The Diamondbacks and their issues with the Maricopa County Stadium District have been well-documented the last two years. The team has been griping about the county not being able to put up enough money for the repairs, and the stadium does need some work done on it. The team's current lease runs through 2028, but could start looking for a new stadium site in 2024. Over the next 12 years, the team has tallied up $187M in estimated repair costs for the stadium and blaming the county for not living to their end of the bargain.
That has caused ownership to request the county to allow them to fund all of the repairs in exchange for a reduction in license fee payments and the ability to use the stadium for non-baseball use, to which the county board denied. According to the team's attorney, Leo R. Beus, "It should be made clear that the D-backs seek no damages in this suit nor are they seeking any taxpayer funding. They are asking the court for the ability to remove the contract restriction that prevents the Diamondbacks from exploring other stadium options." Said the team's managing general partner, Ken Kendrick, in a statement:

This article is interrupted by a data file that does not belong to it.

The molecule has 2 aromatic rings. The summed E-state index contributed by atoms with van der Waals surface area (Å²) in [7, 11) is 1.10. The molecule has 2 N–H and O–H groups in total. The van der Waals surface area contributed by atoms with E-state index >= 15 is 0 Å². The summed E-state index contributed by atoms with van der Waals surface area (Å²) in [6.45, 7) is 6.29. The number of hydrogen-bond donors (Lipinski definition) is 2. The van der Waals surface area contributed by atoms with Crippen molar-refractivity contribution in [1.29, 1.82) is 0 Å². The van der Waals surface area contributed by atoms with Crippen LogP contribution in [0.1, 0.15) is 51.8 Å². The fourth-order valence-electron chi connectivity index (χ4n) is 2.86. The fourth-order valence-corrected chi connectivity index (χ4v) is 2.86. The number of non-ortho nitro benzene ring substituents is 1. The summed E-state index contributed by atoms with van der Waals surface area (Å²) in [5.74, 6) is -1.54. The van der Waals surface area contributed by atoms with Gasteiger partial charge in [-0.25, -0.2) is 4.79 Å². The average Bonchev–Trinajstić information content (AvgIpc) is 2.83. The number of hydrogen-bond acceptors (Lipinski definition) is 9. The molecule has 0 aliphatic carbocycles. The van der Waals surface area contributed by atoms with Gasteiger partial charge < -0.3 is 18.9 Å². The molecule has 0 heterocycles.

"It is extremely unfortunate that we have been forced to take action today following several years of attempts to resolve this matter out of court. We have made a promise to our fans, who have been partners with us on the building of this stadium and our franchise, to provide the best experience in all of baseball in a safe and welcoming environment. The inability of the Maricopa County Stadium District to fulfill its commitments has left us with no other option... We have spent more than four years suggesting alternative solutions that would help the Maricopa County Stadium District hold up its end of our agreement, including multiple offers for us to assume all of the financial responsibilities they currently hold. All of our offers have been denied."
That has escalated into a potentially nasty legal battle over the future of the team and where they'll play. The Diamondbacks are suing the county for the ability to find a new stadium site. The Diamondbacks will play in Chase Field for 2017 unless something earth-shattering happens out of this lawsuit between now and April. The Seidman Research Institute of the ASU W.P. Carey School of Business estimates that the taxpayer has earned 10.2% return on investment in the $238M in public money to build the stadium. It also calculates that for each dollar invested has resulted in $16 in economic growth ($3.8B total) and over 50,000 job years.
In July, there was a group that toyed with the idea of buying the stadium site, but when rubber hit the road nothing happened. One thing this dispute guarantees is another unwanted distraction on the team, which already has enough problems to worry about in terms of fielding a competitive roster.